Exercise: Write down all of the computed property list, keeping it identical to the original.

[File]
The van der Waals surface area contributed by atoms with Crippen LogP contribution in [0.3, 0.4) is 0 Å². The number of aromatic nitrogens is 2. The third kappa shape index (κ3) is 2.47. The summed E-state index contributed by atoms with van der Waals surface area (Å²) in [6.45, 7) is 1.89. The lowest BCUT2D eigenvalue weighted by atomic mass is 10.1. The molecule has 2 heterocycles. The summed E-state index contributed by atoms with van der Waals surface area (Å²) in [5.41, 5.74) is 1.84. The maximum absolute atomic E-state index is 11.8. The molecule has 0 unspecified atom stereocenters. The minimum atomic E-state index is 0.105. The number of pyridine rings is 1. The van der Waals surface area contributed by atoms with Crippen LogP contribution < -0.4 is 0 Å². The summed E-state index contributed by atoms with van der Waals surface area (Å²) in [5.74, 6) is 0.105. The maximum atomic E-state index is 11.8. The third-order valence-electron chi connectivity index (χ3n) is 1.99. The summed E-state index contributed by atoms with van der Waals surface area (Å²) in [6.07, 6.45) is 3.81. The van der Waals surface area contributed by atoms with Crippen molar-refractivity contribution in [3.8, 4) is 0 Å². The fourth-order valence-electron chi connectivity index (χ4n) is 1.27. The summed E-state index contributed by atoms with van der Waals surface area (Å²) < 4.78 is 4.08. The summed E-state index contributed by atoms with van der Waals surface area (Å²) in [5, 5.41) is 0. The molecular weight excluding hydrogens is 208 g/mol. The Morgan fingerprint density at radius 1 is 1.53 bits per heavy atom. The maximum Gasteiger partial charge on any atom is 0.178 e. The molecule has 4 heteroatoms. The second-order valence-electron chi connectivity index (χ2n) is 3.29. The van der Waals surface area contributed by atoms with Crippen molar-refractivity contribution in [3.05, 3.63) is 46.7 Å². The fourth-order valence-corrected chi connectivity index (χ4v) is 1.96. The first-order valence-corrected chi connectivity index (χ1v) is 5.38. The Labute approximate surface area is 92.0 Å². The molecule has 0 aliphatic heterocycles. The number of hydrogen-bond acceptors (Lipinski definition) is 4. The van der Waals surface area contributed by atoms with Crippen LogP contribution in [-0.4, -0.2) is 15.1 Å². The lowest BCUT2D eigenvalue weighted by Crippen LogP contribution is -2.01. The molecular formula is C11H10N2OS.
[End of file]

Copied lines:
The van der Waals surface area contributed by atoms with Crippen LogP contribution in [0.3, 0.4) is 0 Å². The number of aromatic nitrogens is 2. The third kappa shape index (κ3) is 2.47. The summed E-state index contributed by atoms with van der Waals surface area (Å²) in [6.45, 7) is 1.89. The lowest BCUT2D eigenvalue weighted by atomic mass is 10.1. The molecule has 2 heterocycles. The summed E-state index contributed by atoms with van der Waals surface area (Å²) in [5.41, 5.74) is 1.84. The maximum absolute atomic E-state index is 11.8. The molecule has 0 unspecified atom stereocenters. The minimum atomic E-state index is 0.105. The number of pyridine rings is 1. The van der Waals surface area contributed by atoms with Crippen LogP contribution < -0.4 is 0 Å². The summed E-state index contributed by atoms with van der Waals surface area (Å²) in [5.74, 6) is 0.105. The maximum atomic E-state index is 11.8. The third-order valence-electron chi connectivity index (χ3n) is 1.99. The summed E-state index contributed by atoms with van der Waals surface area (Å²) in [6.07, 6.45) is 3.81. The van der Waals surface area contributed by atoms with Crippen molar-refractivity contribution in [3.8, 4) is 0 Å². The fourth-order valence-electron chi connectivity index (χ4n) is 1.27. The summed E-state index contributed by atoms with van der Waals surface area (Å²) < 4.78 is 4.08. The summed E-state index contributed by atoms with van der Waals surface area (Å²) in [5, 5.41) is 0. The molecular weight excluding hydrogens is 208 g/mol. The Morgan fingerprint density at radius 1 is 1.53 bits per heavy atom. The maximum Gasteiger partial charge on any atom is 0.178 e. The molecule has 4 heteroatoms. The second-order valence-electron chi connectivity index (χ2n) is 3.29. The van der Waals surface area contributed by atoms with Crippen molar-refractivity contribution in [3.05, 3.63) is 46.7 Å². The fourth-order valence-corrected chi connectivity index (χ4v) is 1.96. The first-order valence-corrected chi connectivity index (χ1v) is 5.38. The Labute approximate surface area is 92.0 Å². The molecule has 0 aliphatic heterocycles. The number of hydrogen-bond acceptors (Lipinski definition) is 4. The van der Waals surface area contributed by atoms with Crippen LogP contribution in [-0.4, -0.2) is 15.1 Å². The lowest BCUT2D eigenvalue weighted by Crippen LogP contribution is -2.01. The molecular formula is C11H10N2OS.